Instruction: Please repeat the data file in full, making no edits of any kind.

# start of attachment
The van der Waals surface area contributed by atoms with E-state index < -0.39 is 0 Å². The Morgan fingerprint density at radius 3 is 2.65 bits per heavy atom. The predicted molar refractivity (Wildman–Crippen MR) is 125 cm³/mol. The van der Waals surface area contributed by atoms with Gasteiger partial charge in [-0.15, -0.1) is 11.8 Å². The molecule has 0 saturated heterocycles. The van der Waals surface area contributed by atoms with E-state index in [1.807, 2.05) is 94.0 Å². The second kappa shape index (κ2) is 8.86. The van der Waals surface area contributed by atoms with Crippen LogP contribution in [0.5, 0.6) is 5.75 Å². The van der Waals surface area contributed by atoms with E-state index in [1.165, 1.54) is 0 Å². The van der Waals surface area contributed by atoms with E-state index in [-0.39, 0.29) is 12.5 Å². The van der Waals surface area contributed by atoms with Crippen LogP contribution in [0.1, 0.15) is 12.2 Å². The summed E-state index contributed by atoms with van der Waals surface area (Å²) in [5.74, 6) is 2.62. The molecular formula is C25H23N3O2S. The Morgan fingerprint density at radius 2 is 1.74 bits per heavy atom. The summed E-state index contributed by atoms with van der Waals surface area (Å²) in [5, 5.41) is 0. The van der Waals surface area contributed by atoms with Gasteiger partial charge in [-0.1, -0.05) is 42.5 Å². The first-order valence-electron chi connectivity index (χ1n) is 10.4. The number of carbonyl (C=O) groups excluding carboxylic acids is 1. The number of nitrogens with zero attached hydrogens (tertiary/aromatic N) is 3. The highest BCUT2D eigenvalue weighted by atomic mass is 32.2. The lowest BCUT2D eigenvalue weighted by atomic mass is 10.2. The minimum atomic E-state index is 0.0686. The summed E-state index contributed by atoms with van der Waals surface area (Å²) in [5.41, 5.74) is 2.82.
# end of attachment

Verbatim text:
The van der Waals surface area contributed by atoms with E-state index < -0.39 is 0 Å². The Morgan fingerprint density at radius 3 is 2.65 bits per heavy atom. The predicted molar refractivity (Wildman–Crippen MR) is 125 cm³/mol. The van der Waals surface area contributed by atoms with Gasteiger partial charge in [-0.15, -0.1) is 11.8 Å². The molecule has 0 saturated heterocycles. The van der Waals surface area contributed by atoms with E-state index in [1.807, 2.05) is 94.0 Å². The second kappa shape index (κ2) is 8.86. The van der Waals surface area contributed by atoms with Crippen LogP contribution in [0.5, 0.6) is 5.75 Å². The van der Waals surface area contributed by atoms with E-state index in [1.165, 1.54) is 0 Å². The van der Waals surface area contributed by atoms with E-state index in [-0.39, 0.29) is 12.5 Å². The van der Waals surface area contributed by atoms with Crippen LogP contribution in [0.1, 0.15) is 12.2 Å². The summed E-state index contributed by atoms with van der Waals surface area (Å²) in [5.74, 6) is 2.62. The molecular formula is C25H23N3O2S. The Morgan fingerprint density at radius 2 is 1.74 bits per heavy atom. The summed E-state index contributed by atoms with van der Waals surface area (Å²) in [5, 5.41) is 0. The van der Waals surface area contributed by atoms with Gasteiger partial charge in [-0.1, -0.05) is 42.5 Å². The first-order valence-electron chi connectivity index (χ1n) is 10.4. The number of carbonyl (C=O) groups excluding carboxylic acids is 1. The number of nitrogens with zero attached hydrogens (tertiary/aromatic N) is 3. The highest BCUT2D eigenvalue weighted by atomic mass is 32.2. The lowest BCUT2D eigenvalue weighted by atomic mass is 10.2. The minimum atomic E-state index is 0.0686. The summed E-state index contributed by atoms with van der Waals surface area (Å²) in [5.41, 5.74) is 2.82.